The retailer, which is one of three finalists in the Internet Retailer Excellence Awards’ Marketer of the Year category, is donating $3 for every ...
The online grocer has added an app for the iPad.
Online grocer Peapod LLC is building out its mobile commerce channel, adding an app for Apple Inc.’s popular iPad tablet PC to its existing roster of smartphone apps for Apple’s iPhone, Google Inc.’s Android and Hewlett-Packard’s Palm. It’s a strategic move to address the quickly increasing number of users of the iPad. Apple sold 8.5 million iPads in 2010, its debut year, and will sell 19.4 million this year, according to research firm eMarketer Inc. The iPad accounted for 88% of all tablet PC sales last year and will make up 81% of tablet sales this year, eMarketer says.
The iPad app from Peapod, No. 47 in the Internet Retailer Top 500 Guide, enables customers to search the grocer’s entire slate of offerings by typing in search terms or entering a Universal Product Code number, which precisely identifies a product. The iPad app showcases weekly specials, allows customers to build shopping lists and make quick buys based on past purchases, locate specials based on past purchases, and use a Guess My Order feature that with one touch compiles a grocery list based on items frequently purchased.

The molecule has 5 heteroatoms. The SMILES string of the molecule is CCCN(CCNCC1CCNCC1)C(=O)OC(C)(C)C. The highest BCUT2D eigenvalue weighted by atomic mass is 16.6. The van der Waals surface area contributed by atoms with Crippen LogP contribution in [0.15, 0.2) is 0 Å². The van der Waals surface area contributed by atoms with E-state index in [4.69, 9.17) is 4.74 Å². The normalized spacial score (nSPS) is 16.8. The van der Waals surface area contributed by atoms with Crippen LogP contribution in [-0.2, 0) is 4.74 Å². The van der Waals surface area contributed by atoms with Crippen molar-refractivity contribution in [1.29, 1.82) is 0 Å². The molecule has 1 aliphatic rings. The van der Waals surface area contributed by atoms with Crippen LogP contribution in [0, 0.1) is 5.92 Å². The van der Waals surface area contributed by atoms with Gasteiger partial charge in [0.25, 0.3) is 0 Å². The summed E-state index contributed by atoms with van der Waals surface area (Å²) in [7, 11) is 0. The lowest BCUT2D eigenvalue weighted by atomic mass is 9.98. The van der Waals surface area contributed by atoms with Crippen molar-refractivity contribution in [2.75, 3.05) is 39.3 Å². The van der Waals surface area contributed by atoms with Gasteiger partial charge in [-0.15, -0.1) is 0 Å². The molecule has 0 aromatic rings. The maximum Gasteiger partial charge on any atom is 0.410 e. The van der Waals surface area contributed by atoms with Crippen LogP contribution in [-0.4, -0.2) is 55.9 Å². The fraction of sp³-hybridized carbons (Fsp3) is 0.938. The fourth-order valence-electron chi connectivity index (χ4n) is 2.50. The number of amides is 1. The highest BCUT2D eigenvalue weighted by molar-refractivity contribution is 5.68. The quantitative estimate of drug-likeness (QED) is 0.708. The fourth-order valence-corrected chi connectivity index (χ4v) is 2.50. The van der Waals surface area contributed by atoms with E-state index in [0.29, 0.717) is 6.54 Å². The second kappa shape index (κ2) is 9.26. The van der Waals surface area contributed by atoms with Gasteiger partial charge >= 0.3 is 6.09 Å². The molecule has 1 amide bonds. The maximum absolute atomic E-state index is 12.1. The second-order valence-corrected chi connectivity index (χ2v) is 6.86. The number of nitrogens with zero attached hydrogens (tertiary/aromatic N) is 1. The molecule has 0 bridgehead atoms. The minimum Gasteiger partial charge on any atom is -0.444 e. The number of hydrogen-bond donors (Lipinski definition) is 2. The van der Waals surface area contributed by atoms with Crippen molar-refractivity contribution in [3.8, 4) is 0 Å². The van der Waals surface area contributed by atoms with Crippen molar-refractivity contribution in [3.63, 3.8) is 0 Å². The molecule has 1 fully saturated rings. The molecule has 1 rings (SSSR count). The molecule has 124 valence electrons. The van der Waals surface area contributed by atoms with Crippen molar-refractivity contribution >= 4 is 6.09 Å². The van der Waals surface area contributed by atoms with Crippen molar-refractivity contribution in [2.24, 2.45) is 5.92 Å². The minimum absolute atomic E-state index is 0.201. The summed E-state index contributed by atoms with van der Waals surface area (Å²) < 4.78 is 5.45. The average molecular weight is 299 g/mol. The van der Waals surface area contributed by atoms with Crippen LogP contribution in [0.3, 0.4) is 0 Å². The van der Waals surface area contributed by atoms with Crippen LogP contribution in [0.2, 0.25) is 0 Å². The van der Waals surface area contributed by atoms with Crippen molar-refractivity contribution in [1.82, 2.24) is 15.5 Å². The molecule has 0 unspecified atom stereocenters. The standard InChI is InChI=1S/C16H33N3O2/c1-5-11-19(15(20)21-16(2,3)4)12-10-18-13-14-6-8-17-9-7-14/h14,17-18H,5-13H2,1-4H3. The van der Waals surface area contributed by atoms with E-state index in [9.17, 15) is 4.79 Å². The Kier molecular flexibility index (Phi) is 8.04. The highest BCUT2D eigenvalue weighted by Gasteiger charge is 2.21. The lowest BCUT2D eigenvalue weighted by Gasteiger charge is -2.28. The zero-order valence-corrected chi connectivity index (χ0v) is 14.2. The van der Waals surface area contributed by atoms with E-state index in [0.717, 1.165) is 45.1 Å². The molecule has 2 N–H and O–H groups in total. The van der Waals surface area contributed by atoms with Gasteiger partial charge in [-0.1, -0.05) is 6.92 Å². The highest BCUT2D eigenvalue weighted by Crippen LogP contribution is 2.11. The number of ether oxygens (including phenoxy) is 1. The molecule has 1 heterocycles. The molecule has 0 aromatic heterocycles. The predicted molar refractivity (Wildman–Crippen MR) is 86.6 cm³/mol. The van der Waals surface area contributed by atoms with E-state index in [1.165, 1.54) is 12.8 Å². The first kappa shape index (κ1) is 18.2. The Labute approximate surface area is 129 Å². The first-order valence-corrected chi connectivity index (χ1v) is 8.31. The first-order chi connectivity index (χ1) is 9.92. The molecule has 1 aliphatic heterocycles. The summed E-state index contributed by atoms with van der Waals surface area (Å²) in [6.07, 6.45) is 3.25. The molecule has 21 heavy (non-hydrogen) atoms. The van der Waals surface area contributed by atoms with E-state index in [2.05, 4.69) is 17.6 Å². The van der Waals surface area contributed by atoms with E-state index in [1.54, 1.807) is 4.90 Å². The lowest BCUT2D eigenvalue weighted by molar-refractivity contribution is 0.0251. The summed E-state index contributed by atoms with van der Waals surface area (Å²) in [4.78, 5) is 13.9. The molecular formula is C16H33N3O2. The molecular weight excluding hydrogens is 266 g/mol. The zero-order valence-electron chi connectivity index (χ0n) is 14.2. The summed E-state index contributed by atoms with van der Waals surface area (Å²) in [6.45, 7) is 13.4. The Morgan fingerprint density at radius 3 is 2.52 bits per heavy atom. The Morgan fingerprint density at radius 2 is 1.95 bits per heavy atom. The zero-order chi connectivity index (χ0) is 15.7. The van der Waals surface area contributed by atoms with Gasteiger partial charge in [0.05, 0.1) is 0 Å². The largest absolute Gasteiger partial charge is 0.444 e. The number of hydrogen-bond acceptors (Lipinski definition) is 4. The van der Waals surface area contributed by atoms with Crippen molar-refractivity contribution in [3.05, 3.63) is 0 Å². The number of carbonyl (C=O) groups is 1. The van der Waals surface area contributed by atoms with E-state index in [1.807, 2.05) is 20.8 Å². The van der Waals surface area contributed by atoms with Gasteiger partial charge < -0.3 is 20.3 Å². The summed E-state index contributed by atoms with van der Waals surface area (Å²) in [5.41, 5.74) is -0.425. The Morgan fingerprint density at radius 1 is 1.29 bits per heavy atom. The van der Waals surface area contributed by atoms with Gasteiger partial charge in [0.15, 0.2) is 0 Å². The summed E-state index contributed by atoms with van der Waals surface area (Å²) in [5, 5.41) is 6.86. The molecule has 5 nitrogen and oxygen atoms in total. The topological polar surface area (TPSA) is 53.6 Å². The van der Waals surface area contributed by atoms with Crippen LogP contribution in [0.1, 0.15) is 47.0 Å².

And, unlike with the smartphone apps, the iPad app enables shoppers to view items in a list or, making use of the larger screen, in a grid format. A grid format divides the screen into equal-sized boxes that use larger images, affording a highly visual experience that smartphones cannot effectively duplicate due to screen constraints.
“We are excited to expand our technology to the tablet platform,” says Thomas Parkinson, chief technology officer at Peapod. “Our customers are tech-savvy and demand smart, engaging and well-made solutions to simplify their lives. We think the Peapod iPad app will satisfy that need.”
In addition to the new iPad app, Peapod also has made updates to its smartphone apps. The home screen now features new arrivals; the apps now let shoppers sort by size, unit price, calories and other methods; and the apps now support both portrait and landscape displays.